Grain futures are higher across the board this morning, getting a lift from news China ended penalties against imports of U.S. sorghum imposed earlier this year when trade friction began to heat up. Though sorghum is a small market the move gave hope sales of other commodities will improve, though it was unclear whether actual progress was being made in the trade talks.
The second and third export sales of the month were reported this week, the first since May 3, but the soybean sales were dwarfed by the cancellation of 35 million bushels of soybeans.
Grain markets finished the week with some newfound optimism after China’s latest move in its trade spat with the U.S. might signal easing tensions between the two countries. Wheat futures found the biggest bounce Friday, trending significantly higher on some weather-related production concerns in the Southern Plains.
Moods change quickly in the commodity market. Last week’s Commitment of Traders showed funds buying ag, even though they were already selling by the time the report came out. Today’s tally from the CFTC showed that sell, even as markets started to turn around today. Here’s what funds were up to through Tuesday, May 15, when the CFTC collected data for its latest Commitment of Traders put out on Friday.
Corn Outlook - USDA’s May 10 report won’t be the last word on the 2018 corn market. But the agency’s first estimates of new crop production, supply and demand should set the stage for rallies to profitable levels in coming months.
Wheat Outlook - USDA’s first estimate of winter wheat production wasn’t that far off the mark of what the market, myself included, expected. But lack of a bullish surprise has put wheat very much on the clock. With rains forecast to return to the central and southern Plains and winter wheat ratings improving, making the bull case will be hard unless problems with spring wheat develop.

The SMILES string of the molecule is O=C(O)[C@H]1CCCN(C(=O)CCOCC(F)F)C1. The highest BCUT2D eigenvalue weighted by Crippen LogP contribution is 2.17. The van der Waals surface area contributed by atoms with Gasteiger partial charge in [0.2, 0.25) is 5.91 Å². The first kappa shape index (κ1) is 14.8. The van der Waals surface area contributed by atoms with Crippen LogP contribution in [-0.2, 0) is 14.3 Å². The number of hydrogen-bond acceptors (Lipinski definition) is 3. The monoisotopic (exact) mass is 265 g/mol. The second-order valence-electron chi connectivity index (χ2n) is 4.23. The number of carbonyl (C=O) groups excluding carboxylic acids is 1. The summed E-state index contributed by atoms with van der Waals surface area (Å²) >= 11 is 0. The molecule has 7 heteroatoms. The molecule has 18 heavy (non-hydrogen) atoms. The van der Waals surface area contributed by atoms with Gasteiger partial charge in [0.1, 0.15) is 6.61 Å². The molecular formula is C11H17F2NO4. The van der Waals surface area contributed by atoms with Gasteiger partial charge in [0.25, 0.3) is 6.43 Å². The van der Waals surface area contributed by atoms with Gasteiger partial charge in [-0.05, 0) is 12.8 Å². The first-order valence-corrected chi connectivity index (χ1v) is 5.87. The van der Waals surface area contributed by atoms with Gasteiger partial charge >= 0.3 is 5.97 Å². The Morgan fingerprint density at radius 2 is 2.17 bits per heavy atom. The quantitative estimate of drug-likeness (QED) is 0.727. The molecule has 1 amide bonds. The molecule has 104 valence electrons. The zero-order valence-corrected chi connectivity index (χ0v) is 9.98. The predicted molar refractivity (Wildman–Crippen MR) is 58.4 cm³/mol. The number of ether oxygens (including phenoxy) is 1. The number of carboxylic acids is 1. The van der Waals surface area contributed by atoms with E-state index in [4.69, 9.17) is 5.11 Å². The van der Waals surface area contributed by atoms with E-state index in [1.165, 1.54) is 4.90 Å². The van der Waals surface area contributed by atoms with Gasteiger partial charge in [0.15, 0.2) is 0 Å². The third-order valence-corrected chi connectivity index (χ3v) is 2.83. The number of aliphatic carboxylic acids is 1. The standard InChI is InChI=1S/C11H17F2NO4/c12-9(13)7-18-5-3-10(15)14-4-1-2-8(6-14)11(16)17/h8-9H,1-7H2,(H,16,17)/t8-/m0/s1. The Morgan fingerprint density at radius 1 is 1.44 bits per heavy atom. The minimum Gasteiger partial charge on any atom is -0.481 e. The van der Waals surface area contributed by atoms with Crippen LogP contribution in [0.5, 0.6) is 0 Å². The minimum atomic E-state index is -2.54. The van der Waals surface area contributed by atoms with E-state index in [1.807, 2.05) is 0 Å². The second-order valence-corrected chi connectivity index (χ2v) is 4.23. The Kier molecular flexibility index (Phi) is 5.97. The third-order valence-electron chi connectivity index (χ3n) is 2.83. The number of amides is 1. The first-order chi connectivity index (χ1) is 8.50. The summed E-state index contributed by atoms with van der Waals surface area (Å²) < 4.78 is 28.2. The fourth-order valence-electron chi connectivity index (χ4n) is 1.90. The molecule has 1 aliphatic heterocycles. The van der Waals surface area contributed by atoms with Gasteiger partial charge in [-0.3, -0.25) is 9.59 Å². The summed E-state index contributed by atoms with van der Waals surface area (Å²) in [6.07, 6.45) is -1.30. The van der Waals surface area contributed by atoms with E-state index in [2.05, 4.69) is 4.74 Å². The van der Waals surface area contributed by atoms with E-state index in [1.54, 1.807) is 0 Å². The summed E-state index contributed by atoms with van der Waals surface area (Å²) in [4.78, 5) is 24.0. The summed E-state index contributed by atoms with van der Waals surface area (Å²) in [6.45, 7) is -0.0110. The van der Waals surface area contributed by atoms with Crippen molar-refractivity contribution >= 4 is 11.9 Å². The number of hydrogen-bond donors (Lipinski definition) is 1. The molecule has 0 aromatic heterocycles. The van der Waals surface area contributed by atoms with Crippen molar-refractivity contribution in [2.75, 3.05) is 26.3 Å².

Energy/Ethanol Outlook - Low production sometimes is the cause of higher energy prices, but farmers feeling pain at the pump this spring can’t blame supply. U.S. producers continue to push crude oil production to new highs on a weekly basis, and Midwest refineries operated at near-peak capacity last week turning out more ultra low sulfur diesel than ever before.
Basis Outlook — While there were still winners and losers this week as far as cash market basis goes, overall buyers were forced to raise bids as farmers remain busy with fieldwork. With futures prices starting to firm too, farmers should be rewarding a rally to lower risk headed into summer.
Fertilizer Outlook – While a slow start to planting squeezed fertilizer supplies in parts of the upper Midwest recently when farmers rushed to get caught up on fieldwork, spring has so far passed without a huge explosion in prices. Now the question is how low costs will go this summer. International nutrient markets weakened by rising production may find support well above last year’s lows if grain prices continue their pattern of stabilization.
Soybean Outlook - USDA provided the most possible bullish report for soybeans May 10. First the agency cut its forecast of 2017 crop stocks due to stronger crush. Then bean counters in Washington said new crop carryout would drop to 415 million bushels in the year ahead.